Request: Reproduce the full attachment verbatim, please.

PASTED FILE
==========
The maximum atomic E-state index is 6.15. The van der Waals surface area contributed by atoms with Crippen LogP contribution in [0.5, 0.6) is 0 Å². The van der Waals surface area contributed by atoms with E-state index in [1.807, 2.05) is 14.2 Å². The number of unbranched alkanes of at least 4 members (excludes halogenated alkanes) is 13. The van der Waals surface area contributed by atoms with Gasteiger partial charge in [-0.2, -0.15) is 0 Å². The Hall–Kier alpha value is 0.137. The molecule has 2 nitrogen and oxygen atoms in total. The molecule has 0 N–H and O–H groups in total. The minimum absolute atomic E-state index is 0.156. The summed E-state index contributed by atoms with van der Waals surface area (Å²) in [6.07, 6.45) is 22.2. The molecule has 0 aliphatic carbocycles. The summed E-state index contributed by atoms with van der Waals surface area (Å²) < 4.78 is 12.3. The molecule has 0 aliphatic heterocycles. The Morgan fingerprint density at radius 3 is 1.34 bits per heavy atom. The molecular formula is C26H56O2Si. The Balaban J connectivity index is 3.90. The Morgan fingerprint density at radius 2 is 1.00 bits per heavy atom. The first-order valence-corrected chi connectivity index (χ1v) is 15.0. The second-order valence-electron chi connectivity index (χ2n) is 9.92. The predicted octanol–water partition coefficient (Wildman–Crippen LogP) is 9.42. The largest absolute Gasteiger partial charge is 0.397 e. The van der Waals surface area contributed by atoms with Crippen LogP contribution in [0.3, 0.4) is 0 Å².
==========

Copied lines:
The maximum atomic E-state index is 6.15. The van der Waals surface area contributed by atoms with Crippen LogP contribution in [0.5, 0.6) is 0 Å². The van der Waals surface area contributed by atoms with E-state index in [1.807, 2.05) is 14.2 Å². The number of unbranched alkanes of at least 4 members (excludes halogenated alkanes) is 13. The van der Waals surface area contributed by atoms with Gasteiger partial charge in [-0.2, -0.15) is 0 Å². The Hall–Kier alpha value is 0.137. The molecule has 2 nitrogen and oxygen atoms in total. The molecule has 0 N–H and O–H groups in total. The minimum absolute atomic E-state index is 0.156. The summed E-state index contributed by atoms with van der Waals surface area (Å²) in [6.07, 6.45) is 22.2. The molecule has 0 aliphatic carbocycles. The summed E-state index contributed by atoms with van der Waals surface area (Å²) < 4.78 is 12.3. The molecule has 0 aliphatic heterocycles. The Morgan fingerprint density at radius 3 is 1.34 bits per heavy atom. The molecular formula is C26H56O2Si. The Balaban J connectivity index is 3.90. The Morgan fingerprint density at radius 2 is 1.00 bits per heavy atom. The first-order valence-corrected chi connectivity index (χ1v) is 15.0. The second-order valence-electron chi connectivity index (χ2n) is 9.92. The predicted octanol–water partition coefficient (Wildman–Crippen LogP) is 9.42. The largest absolute Gasteiger partial charge is 0.397 e. The van der Waals surface area contributed by atoms with Crippen LogP contribution in [0.3, 0.4) is 0 Å².